To do this, companies need to write their own digital code, because »Digital DNA« is what they need to survive in a highly competitive online business. It’s their evolutionary
advantage in the digital age and our title for this year’s trend book: Handelskraft 2019.
Nowadays anyone can connect to anything and everyone through the Internet and exchange with different technology. Technological efficiency is often the key to success in these connections between people, but also between people and product or people and services.
82 per cent of marketers believe that they know how their clients want to interact with their business. The problem: Almost a quarter of all clients disagree with this statement.
In times when purchasing and sourcing have become commonplace across all touchpoints, it poses a major challenge for brands to provide their customers with meaningful information across all channels along the entire customer journey as well beyond to accompany. The tricky thing to remember: Customer engagement. But how can we create the most consistent, contextual and relevant customer experiences possible?
This is precisely where digital experience platforms come into play. Success stories such as Facebook, Spotify, or Zalando show that digital platforms are a meeting place between all stakeholders (customers, partners, employees) to generate exponential growth and high value.
Digitisation is changing even most mundane things, like paying for things. Cash is almost a relic, while digital payments are multiplying and spreading. At the top is PayPal. Ever since the launch of Google Pay and Apple Pay in Germany, the enthusiasm for mobile payments is continuing to increase as the smartphone becomes the wallet of the future.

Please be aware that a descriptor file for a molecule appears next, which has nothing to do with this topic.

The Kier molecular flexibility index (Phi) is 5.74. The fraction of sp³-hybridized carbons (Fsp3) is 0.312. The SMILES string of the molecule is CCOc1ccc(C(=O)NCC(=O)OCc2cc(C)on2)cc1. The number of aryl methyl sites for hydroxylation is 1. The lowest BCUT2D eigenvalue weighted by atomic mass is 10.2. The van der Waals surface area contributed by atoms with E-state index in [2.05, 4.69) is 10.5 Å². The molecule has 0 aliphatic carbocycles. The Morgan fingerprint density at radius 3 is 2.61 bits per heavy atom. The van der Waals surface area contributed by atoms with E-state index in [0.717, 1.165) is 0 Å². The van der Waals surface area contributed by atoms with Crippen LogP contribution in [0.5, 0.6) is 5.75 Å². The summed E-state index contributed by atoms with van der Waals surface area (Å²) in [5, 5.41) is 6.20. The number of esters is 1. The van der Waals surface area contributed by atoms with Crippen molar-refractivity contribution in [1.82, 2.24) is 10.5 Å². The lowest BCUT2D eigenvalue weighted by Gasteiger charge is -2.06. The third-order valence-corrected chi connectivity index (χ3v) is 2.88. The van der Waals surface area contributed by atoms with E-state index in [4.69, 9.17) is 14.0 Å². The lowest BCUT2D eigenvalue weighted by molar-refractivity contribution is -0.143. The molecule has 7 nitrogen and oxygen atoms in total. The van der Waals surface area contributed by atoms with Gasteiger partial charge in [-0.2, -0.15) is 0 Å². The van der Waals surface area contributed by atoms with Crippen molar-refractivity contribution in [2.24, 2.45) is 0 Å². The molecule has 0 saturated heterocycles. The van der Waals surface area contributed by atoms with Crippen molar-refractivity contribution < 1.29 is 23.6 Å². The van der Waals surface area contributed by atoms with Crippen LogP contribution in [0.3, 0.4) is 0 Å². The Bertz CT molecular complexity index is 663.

There’s no doubt that the way we’re paying for things is changing. Retailers have to act on this, especially if the complexity increases and the requirements as well. What should retailers, manufacturers, and brands in the DACH region pay attention to in order to best meet customer requirements and what does the future look like for payments?
Digitisation is now growing in Europe in sales and marketing departments. Marketing automation is getting said more and more often, but not many people know what that actually means.
Consumers have a strong buying power thanks to new technology, social media, and evaluation platforms. They’re more informed than ever before. Users’ expectations are increasing. They want an individual shopping experience, adapted to their interests. Marketing automation systems help marketing and sales automate processes to more effectively address potential and existing customers across all channels. It combines functions such as lead management, web tracking, campaign management, and workflows in a comprehensive software, and can be connected to existing systems such as a CRM or shop system.
In our new white paper, “Selecting Marketing Automation Software” we provide an overview of the basic characteristics of marketing automation, a guide to system evaluation, and a detailed overview of system vendors on the market. Entry-level solutions such as Hubspot, medium-sized solutions such as Evalanche, and enterprise systems such as Salesforce, Adobe and SAP Hybris are shown.
Moments of inspiration strike outside online shops, which is what distributed commerce takes advantage of. From Instagram to Facebook and Snapchat to TikTok, users on the platforms are reluctant to leave what they were doing just to buy something. So how can companies get on the feeds of hundreds, thousands, or even millions and get them to make a purchase? We’ll take a look at some real-world examples.
While in Germany we’re discussing paper organ donor cards, tormenting ourselves in crowded waiting rooms for hours to obtain a printed prescription, or looking in vain for our vaccination certificate, our neighbours in Denmark have been solving their health issues conveniently and successfully for many years in an app.